Walking through Elista guided by a blogger

The role of the individual in history is great, and whether someone likes it or not, Kirsan Ilyumzhinov has done incredibly much to create a modern image of Kalmykia.

I really do not want to make a judgement: it’s irrelevant whether he is good or bad. What is more important is that this person has changed the image of the whole republic. Now tell me, has anyone in Russia could compare with him? Could anyone be so influential?
I can only think of Ramzan Kadyrov, who created the modern Grozny, but it’s hardly a good example. You cannot compare Ramzan and Kirsan’s budgets.

Kirsan Ilyumzhinov has been chess lover all his life, and as a result, Elista became the chess capital of the provincial Kalmykia.
Kirsan Ilyumzhinov, as the proud son of the Kalmyk people, is a true Buddhist. And it’s not a coincidence that Sri Lanka passed the relics of Buddha Shakyamuni on to Elista.
Kirsan built khuruls throughout Kalmykia.
And what can you say about Ostap Bender Avenue? Who else will dare to name a street of some region’s capital after a clever swindler? Nobody but Kirsan, who not only did it, but has also erected a monument to the unforgettable chess tournament in Vasyuki.
Ilyumzhinov has a somewhat eccentric reputation. I think he is not afraid to fantasize and he lives a full life. He is not afraid to take on the impossible. This is not because he is eccentric; it’s us who are bored with life.
Kirsan has many haters and critics but too many of them have nothing to be proud of. So they accused him of turning the Kalmykia, which had greatly changed under his leadership, into a Potemkin village while it still poor and backward. But what do they compare it with? Singapore?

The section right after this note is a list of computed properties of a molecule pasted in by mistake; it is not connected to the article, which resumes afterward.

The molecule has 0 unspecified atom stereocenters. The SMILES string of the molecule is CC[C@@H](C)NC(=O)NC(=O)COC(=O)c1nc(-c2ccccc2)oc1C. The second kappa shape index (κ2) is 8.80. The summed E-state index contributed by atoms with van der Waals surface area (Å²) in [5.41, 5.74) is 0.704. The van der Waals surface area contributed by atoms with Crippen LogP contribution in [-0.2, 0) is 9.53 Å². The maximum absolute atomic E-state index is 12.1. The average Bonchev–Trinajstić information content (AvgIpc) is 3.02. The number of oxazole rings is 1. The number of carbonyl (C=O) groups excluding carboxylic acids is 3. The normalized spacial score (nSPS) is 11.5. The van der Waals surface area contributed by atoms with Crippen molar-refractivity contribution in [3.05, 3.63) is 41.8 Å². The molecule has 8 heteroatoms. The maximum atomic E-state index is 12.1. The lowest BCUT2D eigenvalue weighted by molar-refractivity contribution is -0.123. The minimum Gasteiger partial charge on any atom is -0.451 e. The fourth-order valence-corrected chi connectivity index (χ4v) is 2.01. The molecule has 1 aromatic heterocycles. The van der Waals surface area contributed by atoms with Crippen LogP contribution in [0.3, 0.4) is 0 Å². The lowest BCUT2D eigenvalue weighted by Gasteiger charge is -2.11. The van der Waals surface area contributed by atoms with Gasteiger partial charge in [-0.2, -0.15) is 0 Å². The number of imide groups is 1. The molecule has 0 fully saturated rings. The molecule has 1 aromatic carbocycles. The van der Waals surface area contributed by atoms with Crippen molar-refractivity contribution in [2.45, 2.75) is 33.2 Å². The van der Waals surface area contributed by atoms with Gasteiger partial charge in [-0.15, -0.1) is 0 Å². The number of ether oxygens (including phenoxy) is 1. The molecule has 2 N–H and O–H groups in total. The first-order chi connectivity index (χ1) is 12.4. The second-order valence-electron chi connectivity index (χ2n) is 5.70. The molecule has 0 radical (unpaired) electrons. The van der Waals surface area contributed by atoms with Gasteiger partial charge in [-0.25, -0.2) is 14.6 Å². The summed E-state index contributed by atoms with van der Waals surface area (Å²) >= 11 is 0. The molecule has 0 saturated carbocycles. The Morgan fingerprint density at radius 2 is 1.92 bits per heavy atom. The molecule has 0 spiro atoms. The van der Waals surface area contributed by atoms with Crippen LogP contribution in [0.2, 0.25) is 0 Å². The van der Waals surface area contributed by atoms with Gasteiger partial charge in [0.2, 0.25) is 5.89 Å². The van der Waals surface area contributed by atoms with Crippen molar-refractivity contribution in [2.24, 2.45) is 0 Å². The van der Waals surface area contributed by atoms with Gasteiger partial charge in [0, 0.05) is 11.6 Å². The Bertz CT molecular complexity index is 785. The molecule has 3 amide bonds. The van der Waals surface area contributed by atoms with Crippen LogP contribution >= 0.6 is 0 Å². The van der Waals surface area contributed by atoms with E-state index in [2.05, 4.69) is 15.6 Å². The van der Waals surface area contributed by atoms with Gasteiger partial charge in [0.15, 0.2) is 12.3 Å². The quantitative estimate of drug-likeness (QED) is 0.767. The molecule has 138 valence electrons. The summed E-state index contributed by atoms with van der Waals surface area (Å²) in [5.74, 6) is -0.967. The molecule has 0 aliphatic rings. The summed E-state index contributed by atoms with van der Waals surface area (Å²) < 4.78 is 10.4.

You can only compare what has been and what has become. And if you look at the matter from such an angle, it turns out that Kalmykia has become noticeably enriched. Previously, it was one of the last in terms of development of roads and household gasification and now it is one of the first.
Well, it could have happened that no one in the world knew what Kalmykia is. But today, Elista is full of tourists – African, Americans, Germans, French, British and Australians.
Kirsan Ilyumzhinov, a businessman, an outstanding chess player, polyglot (he fluently speaks Japanese and English) and a Buddhist, is a very tolerant person. Once he was asked about the brain drain from Kalmykia, about the young people leaving the republic to study and work.
He responded very well to this question: "Let them go. Let them learn new things and improve. And if they are better off there, it’s perfect. And if they want to return, they will bring their valuable experience to Kalmykia."
I like this man. He is a bold, energetic and ingenious person. He believes in himself and he is brilliantly educated. I wish everybody was like him.